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Author Topic: TT Victoria  (Read 14898 times)

Dekan

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Re: TT Victoria
« Reply #50 on: October 09, 2010, 10:44:36 AM »

I founds using a needle helps a lot..I now have the mast mounted on the hull..I have just the sails to fit and and the sail arm throws to sort out.... {-)

I still find it had to believe that you could build one in 3-4hrs even if you didn't count glue drying time...
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tigertiger

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Re: TT Victoria
« Reply #51 on: October 09, 2010, 01:15:03 PM »


I now use a strand of wire from a multi strand cable, and melt the end of the line slightly with a lighter after cutting.

The jumper line serves no purpose, I removed mine.
.

I used strand of copper from mutlistrand too.

And yes the spreader lines are decorative only.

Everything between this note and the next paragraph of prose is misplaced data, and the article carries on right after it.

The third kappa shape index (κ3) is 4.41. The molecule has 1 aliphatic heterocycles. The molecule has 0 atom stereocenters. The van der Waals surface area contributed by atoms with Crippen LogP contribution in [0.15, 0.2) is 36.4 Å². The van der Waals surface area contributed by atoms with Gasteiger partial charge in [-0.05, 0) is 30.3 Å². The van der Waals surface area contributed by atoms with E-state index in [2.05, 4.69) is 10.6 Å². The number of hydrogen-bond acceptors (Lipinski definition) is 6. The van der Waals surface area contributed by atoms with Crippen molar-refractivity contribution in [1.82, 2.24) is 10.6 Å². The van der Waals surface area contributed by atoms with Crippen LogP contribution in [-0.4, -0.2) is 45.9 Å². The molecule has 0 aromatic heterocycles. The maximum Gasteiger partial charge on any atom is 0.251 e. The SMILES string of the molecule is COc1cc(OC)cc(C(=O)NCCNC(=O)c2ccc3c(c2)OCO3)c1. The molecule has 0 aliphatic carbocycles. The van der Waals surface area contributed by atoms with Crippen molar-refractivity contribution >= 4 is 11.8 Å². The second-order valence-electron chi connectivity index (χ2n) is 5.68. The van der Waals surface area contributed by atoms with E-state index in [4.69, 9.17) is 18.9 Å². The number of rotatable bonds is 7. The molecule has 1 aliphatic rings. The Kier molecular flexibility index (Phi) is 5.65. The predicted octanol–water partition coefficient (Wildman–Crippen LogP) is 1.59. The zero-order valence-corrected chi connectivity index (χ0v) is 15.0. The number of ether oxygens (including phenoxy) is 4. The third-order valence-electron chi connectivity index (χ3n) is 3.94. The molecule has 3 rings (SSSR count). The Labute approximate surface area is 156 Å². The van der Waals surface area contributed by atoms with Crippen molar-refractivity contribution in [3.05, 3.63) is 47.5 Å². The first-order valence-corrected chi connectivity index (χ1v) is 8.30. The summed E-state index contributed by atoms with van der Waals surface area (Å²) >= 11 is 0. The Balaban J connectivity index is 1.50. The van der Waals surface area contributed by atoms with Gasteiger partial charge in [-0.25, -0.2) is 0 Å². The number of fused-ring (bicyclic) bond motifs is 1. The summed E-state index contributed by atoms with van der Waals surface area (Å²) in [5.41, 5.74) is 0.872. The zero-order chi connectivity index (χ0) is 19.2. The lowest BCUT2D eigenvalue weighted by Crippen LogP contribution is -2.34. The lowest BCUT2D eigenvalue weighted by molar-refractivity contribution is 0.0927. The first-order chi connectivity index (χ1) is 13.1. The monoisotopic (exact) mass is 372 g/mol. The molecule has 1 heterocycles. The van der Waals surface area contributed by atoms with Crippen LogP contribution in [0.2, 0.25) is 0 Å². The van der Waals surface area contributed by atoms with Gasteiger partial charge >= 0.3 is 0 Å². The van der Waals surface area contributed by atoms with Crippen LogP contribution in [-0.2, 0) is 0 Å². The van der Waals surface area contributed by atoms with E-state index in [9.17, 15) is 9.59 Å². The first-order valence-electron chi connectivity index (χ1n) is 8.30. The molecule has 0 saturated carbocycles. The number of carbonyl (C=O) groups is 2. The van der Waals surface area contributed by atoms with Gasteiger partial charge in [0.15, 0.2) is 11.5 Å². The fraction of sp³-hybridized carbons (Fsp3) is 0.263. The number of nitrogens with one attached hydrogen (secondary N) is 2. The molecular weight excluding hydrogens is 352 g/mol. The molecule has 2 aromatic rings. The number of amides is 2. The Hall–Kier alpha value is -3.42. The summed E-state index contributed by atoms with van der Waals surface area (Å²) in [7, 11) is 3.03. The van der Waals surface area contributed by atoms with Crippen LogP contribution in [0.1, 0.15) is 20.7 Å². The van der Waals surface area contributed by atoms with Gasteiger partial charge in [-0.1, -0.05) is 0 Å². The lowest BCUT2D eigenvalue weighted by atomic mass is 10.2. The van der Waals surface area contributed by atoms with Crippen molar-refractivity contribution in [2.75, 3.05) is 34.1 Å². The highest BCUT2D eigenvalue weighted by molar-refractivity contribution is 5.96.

I didn't enlarge any holes in the bowsies, but I did ream the holes to clean them.
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Dekan

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Re: TT Victoria
« Reply #52 on: October 09, 2010, 04:14:16 PM »

Almost finished (I have left the decals and sail stiffeners off... I can fit them later) I just need to glue the rings to the jib and main boom... I will probably just put a spot of CA on them in case I need to move them later.

Is it worth checking for water leaks?
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Dekan